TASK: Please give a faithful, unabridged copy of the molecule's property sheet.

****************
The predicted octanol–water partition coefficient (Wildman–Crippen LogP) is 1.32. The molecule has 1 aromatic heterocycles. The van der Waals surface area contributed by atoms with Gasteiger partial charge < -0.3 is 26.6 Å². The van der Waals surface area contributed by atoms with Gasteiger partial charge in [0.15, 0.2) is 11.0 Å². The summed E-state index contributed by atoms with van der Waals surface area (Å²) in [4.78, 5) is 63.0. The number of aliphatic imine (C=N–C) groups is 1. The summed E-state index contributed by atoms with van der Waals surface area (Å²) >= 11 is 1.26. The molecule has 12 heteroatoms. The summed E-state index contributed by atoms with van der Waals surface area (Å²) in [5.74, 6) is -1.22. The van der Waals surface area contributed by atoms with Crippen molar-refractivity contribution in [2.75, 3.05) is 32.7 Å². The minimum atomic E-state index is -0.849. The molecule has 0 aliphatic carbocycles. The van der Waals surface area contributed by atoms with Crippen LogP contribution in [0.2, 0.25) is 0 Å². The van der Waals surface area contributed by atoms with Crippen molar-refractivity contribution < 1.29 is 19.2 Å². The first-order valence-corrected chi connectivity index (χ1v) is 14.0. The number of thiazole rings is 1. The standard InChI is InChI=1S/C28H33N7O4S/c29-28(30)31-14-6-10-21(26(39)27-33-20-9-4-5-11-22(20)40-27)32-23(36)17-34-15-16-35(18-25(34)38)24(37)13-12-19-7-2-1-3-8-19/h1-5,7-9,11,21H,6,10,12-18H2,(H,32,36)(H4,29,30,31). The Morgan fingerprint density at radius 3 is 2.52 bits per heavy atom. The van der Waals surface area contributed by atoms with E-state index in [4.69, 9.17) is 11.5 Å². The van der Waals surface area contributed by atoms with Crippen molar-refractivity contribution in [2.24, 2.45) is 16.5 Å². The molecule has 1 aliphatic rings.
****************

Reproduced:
The predicted octanol–water partition coefficient (Wildman–Crippen LogP) is 1.32. The molecule has 1 aromatic heterocycles. The van der Waals surface area contributed by atoms with Gasteiger partial charge < -0.3 is 26.6 Å². The van der Waals surface area contributed by atoms with Gasteiger partial charge in [0.15, 0.2) is 11.0 Å². The summed E-state index contributed by atoms with van der Waals surface area (Å²) in [4.78, 5) is 63.0. The number of aliphatic imine (C=N–C) groups is 1. The summed E-state index contributed by atoms with van der Waals surface area (Å²) >= 11 is 1.26. The molecule has 12 heteroatoms. The summed E-state index contributed by atoms with van der Waals surface area (Å²) in [5.74, 6) is -1.22. The van der Waals surface area contributed by atoms with Crippen molar-refractivity contribution in [2.75, 3.05) is 32.7 Å². The minimum atomic E-state index is -0.849. The molecule has 0 aliphatic carbocycles. The van der Waals surface area contributed by atoms with Crippen LogP contribution in [0.2, 0.25) is 0 Å². The van der Waals surface area contributed by atoms with Crippen molar-refractivity contribution < 1.29 is 19.2 Å². The first-order valence-corrected chi connectivity index (χ1v) is 14.0. The number of thiazole rings is 1. The standard InChI is InChI=1S/C28H33N7O4S/c29-28(30)31-14-6-10-21(26(39)27-33-20-9-4-5-11-22(20)40-27)32-23(36)17-34-15-16-35(18-25(34)38)24(37)13-12-19-7-2-1-3-8-19/h1-5,7-9,11,21H,6,10,12-18H2,(H,32,36)(H4,29,30,31). The Morgan fingerprint density at radius 3 is 2.52 bits per heavy atom. The van der Waals surface area contributed by atoms with E-state index in [4.69, 9.17) is 11.5 Å². The van der Waals surface area contributed by atoms with Crippen molar-refractivity contribution in [2.24, 2.45) is 16.5 Å². The molecule has 1 aliphatic rings.